Now the saga of Louie from the Small Faces, I mean Humble Pie, I mean the Black Crowes. Ha! Silly me! I mean Stories, of course. With a cringe-worthy introduction by Jose Feliciano. Nothin’ bad, it was good…

And now for one of my favorite songs from the sixties. Just walk away, Renee. You won’t see me follow you…

And as a special treat, since I’m sure it seemed that I was a thousand miles away and never coming back, here’s a sweet little salve for your hurt feelings, complete with scenes from one of my favorite movies. This is one of those songs that makes me feel all melty inside. It may be on a Sunday morning, it may be on a Tuesday afternoon…

Questions? Comments? Please Share!

 

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Down the Rabbit Hole with Vanilla Fudge

Vanilla Fudge (album)

Vanilla Fudge (album) (Photo credit: Wikipedia)

While sitting in an interminable meeting the other day, the beloved but long-winded chairman made the mistake of walking out of the room to get more materials for us to review, which gave me the opportunity to sing the words…

Set me free why don’t cha babe
Get outta my life why don’t cha babe
You don’t really love me
You just keep me hangin’ on
You don’t really need me
But you keep me hangin’ on

 One young (somewhere-under-forty) meeting captive – a mere child, really, looked pleased and proud that she knew what I was singing and said in a little jokey sing-song voice…

 “Marie, you’re singing that one too slow.”

 To which I replied, “But I’m doing the Vanilla Fudge version”.

 Immediately a glazed, distant look came in her eyes and I could tell that she didn’t know what the Fudge I was talking about.  She just nodded and said….

“Ohhhh…okay.”

To which I responded simply by nodding back at her like the wise old sage I pretend to be and singing the same lines one more time, very slowly; very Fudge-like.

Psychedelic Sundae – The Best of Vanilla Fudge

Psychedelic Sundae – The Best of Vanilla Fudge (Photo credit: Wikipedia)

Vanilla Fudge primarily did covers, but what amazing, powerful covers they were.  In order to really understand the significance and ground-breaking nature of this song, we first need to consider the Supremes’ well-known version.  “You Keep Me Hanging On” was another #1 hit for the Supremes – it was an extremely popular, upbeat, and catchy tune.

Supremes You keep me hangin on

Supremes You keep me hangin on (Photo credit: Wikipedia)

When Vanilla Fudge came out with their version, it was like reality had slipped a little bit; like we had all gone down the rabbit hole into an alternate world where everything was strange and no longer cheerful and peppy and innocent sounding.  You went to bed one night with the cute Supremes singing and dancing in unison and you got up the next morning with a bunch of freaky dudes in weird clothes doing the same song in a heavy, seemingly drug-induced groove.  And that was pretty much the sixties in a nutshell.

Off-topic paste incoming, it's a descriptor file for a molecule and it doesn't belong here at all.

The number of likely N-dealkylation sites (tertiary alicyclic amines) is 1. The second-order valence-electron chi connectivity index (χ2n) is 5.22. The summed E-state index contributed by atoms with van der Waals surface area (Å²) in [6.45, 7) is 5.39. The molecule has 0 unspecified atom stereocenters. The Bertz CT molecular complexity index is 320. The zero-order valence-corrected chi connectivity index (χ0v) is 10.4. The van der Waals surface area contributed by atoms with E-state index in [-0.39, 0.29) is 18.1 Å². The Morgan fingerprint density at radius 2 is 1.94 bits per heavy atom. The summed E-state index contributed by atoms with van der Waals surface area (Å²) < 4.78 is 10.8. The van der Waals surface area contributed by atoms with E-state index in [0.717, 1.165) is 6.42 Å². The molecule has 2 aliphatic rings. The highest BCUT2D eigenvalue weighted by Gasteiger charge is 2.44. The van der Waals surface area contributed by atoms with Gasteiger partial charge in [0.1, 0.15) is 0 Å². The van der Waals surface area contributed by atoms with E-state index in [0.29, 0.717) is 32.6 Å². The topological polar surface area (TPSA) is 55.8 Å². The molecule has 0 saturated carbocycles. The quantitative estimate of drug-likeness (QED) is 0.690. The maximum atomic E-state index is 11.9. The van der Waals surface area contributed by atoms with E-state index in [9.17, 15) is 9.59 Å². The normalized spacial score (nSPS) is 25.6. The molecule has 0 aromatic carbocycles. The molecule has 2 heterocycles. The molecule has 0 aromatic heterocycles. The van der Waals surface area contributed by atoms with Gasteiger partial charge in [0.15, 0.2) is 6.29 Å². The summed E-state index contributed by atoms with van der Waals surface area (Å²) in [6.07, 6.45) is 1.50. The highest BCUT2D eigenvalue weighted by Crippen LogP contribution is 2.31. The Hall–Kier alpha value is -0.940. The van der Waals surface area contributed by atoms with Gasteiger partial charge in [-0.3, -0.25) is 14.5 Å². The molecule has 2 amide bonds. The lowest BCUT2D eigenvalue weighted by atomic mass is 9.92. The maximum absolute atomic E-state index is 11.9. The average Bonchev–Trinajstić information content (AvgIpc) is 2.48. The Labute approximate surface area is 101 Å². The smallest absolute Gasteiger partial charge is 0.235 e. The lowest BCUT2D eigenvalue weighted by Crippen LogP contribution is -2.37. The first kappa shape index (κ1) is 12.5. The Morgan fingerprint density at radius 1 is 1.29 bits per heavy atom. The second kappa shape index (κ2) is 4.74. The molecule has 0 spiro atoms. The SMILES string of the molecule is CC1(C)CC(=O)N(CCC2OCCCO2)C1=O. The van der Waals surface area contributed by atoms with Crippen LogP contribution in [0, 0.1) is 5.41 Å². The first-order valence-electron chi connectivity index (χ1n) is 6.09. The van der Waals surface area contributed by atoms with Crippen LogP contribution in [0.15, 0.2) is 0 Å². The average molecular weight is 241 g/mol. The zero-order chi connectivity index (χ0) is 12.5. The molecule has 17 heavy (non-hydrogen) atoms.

In other words, this song could be seen as a testament to the dramatic changes that were taking place during the period in which we were transitioning from the middle to the late sixties.  We were moving toward a heavy, hard rock sound that was reflective of the evolving mores and culture.  Thus, Vanilla Fudge was an important, pioneering band, and they are still touring today, with three of the original members: Mark Stein, Vince Martell, and Carmine Appice, with Pete Bremey standing in for Tim Bogert, who has retired from touring, on bass.

Vanilla Fudge’s version reached #6 on the Hot 100 chart.   I have to say, “Vanilla Fudge” is one of my favorite band names ever.  I can’t imagine another name that would be more descriptive of their music; heavy, thick, rich, and sweet, sweet, sweet…

And for an extra helping of dessert, how about this little sugar plum – Jeff Beck, Carmine Appice, and Tim Bogert doing Stevie Wonder’s “Superstition”. Carmine can beat the Fudge out of a drum kit, let me tell ya. He was a great influence on John Bonham, and during the mighty Zepp’s first American tour, he introduced him to Ludwig Drums, which Bonham subsequently used throughout his career.  Again, oh so sweet…